9:49pm: The Pirates announced that Kang’s surgery will keep him away from competition for an estimated period of six to eight months. That would seem to make a return late in Spring Training the best possible scenario.
The procedure that was ultimately required, per the announcement, was a “reduction/internal fixation of a displaced lateral tibial plateau fracture with a lateral meniscal repair.”
6:06pm: Kang is out for the year with a significant injury, according to a report from Dejan Kovacevic of DKPittsburghSports.com (subscription required). Kang has a torn MCL and meniscus as well as a fractured tibial plateau.
That’s bad news for the playoff-bound Pirates, of course. A recovery timeline remains unclear, but the club’s offseason plans will be heavily impacted by Kang’s outlook.
1:21pm: Pirates infielder Jung Ho Kang suffered a knee injury in this afternoon’s contest when Chris Coghlan slid into second base to break up a double play effort. As Rob Biertempfel of the Pittsburgh Tribune-Review writes, Kang exited the game with the help of two trainers and did not put any weight on his left leg. To this point, the Pirates have announced only that the knee is being examined, though the injury certainly looked to be fairly serious in nature (video link).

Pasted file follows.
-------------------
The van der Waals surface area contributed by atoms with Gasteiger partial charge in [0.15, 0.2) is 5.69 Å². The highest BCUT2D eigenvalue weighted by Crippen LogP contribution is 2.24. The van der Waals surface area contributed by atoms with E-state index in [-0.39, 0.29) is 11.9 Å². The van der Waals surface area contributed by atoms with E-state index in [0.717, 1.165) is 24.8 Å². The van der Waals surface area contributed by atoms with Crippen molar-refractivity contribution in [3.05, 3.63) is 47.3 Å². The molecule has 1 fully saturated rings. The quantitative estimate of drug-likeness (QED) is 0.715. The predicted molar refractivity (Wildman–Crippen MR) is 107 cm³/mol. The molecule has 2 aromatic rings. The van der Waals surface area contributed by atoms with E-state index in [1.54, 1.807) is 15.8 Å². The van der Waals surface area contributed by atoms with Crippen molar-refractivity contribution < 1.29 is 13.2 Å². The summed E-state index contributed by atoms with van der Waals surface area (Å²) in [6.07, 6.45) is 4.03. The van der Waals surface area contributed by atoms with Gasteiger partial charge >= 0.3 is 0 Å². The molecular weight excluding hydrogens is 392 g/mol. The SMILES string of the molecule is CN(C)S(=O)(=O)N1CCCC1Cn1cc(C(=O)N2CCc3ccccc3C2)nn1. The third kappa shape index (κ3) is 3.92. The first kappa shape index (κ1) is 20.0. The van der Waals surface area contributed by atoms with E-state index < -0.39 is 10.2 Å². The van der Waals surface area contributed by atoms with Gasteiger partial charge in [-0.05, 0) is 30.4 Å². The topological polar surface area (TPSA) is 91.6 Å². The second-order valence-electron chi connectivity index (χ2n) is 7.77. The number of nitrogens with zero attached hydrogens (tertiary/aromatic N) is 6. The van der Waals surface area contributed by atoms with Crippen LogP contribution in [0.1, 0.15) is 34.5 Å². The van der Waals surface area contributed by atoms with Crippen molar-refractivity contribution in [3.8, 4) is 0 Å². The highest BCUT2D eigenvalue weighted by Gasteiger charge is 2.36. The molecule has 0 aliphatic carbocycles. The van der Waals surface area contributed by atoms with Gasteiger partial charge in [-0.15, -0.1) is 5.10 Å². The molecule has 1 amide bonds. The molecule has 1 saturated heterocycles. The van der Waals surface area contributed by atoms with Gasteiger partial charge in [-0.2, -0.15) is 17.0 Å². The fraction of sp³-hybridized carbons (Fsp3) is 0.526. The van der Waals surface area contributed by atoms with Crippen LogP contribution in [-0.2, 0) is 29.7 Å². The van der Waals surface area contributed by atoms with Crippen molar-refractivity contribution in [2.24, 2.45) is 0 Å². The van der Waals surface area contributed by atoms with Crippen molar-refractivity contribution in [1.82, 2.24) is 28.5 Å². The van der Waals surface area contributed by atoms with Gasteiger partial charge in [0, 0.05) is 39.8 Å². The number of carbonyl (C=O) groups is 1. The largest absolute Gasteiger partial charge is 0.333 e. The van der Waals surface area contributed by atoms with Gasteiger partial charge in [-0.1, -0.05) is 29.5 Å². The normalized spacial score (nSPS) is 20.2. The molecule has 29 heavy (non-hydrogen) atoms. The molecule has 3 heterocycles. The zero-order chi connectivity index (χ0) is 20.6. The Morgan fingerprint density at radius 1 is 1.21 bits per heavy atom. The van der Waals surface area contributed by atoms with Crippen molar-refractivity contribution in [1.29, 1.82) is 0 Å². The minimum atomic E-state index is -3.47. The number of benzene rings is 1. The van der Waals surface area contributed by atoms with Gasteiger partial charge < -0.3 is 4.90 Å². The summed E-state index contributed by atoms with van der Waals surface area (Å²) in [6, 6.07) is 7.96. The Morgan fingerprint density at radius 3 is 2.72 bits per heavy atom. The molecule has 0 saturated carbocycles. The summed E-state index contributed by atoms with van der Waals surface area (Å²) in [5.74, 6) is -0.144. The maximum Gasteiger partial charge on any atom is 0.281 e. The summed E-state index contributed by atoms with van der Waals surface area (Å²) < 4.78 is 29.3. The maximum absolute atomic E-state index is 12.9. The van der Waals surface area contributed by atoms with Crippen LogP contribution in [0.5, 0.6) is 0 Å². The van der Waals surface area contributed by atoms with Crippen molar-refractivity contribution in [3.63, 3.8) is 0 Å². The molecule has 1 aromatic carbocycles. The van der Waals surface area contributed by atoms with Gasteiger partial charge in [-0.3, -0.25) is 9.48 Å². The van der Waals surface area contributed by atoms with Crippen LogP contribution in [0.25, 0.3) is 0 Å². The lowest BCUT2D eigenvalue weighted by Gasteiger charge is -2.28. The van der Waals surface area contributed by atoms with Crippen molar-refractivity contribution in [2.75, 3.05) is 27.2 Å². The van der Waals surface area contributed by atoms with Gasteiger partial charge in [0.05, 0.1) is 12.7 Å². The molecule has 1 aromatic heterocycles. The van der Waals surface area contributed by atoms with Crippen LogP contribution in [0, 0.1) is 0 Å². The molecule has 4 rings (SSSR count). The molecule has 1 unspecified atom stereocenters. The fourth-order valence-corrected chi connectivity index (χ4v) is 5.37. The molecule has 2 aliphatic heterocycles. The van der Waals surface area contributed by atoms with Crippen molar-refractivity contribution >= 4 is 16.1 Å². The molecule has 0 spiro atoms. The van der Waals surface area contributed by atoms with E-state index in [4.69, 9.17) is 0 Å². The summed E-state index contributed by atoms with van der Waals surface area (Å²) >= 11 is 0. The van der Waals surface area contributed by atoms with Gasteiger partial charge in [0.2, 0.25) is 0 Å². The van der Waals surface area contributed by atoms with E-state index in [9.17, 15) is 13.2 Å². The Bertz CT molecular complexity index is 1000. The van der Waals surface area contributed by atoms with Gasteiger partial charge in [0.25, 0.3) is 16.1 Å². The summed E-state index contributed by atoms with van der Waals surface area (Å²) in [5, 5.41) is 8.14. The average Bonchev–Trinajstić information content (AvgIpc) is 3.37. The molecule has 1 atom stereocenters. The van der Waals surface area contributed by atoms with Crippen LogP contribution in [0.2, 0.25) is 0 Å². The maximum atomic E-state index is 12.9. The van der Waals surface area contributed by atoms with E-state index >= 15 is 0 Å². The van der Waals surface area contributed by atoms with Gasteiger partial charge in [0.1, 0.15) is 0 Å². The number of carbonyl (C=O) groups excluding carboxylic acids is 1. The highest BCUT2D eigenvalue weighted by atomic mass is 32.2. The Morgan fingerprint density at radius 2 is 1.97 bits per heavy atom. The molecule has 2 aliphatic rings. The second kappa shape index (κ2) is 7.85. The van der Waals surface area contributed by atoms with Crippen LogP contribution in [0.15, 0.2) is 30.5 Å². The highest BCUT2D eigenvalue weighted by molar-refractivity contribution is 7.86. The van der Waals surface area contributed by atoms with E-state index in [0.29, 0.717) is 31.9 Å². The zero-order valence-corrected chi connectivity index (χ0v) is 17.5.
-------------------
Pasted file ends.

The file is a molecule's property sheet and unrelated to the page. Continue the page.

Kang has been one of the best rookies in all of baseball this year, riding a .287/.355/.461 batting line, 15 homers, five steals and solid defense to legitimate Rookie of the Year candidacy. His outstanding rookie campaign has already more than justified the Pirates’ modest $16MM offseason expenditure (when including the posting fee), and a loss for any significant amount of time would be a huge loss for Pittsburgh as the team has pulled within four games of the Cardinals for the NL Central lead.
Pittsburgh is likely to end up in the postseason as a Wild Card team even if they don’t catch the Cardinals, but the difference between staking a season on a one-game playoff versus a best-of-five series is sizable. Without Kang, the Pirates will lean even more heavily on Josh Harrison and Jordy Mercer in the infield. While Mercer has a history of reasonably productive seasons, he’s slumped to a .240/.291/.306 batting line in 2015 (including today’s two hits), so the Pirates will hope that Kang’s injury is one from which he can return in relatively short order.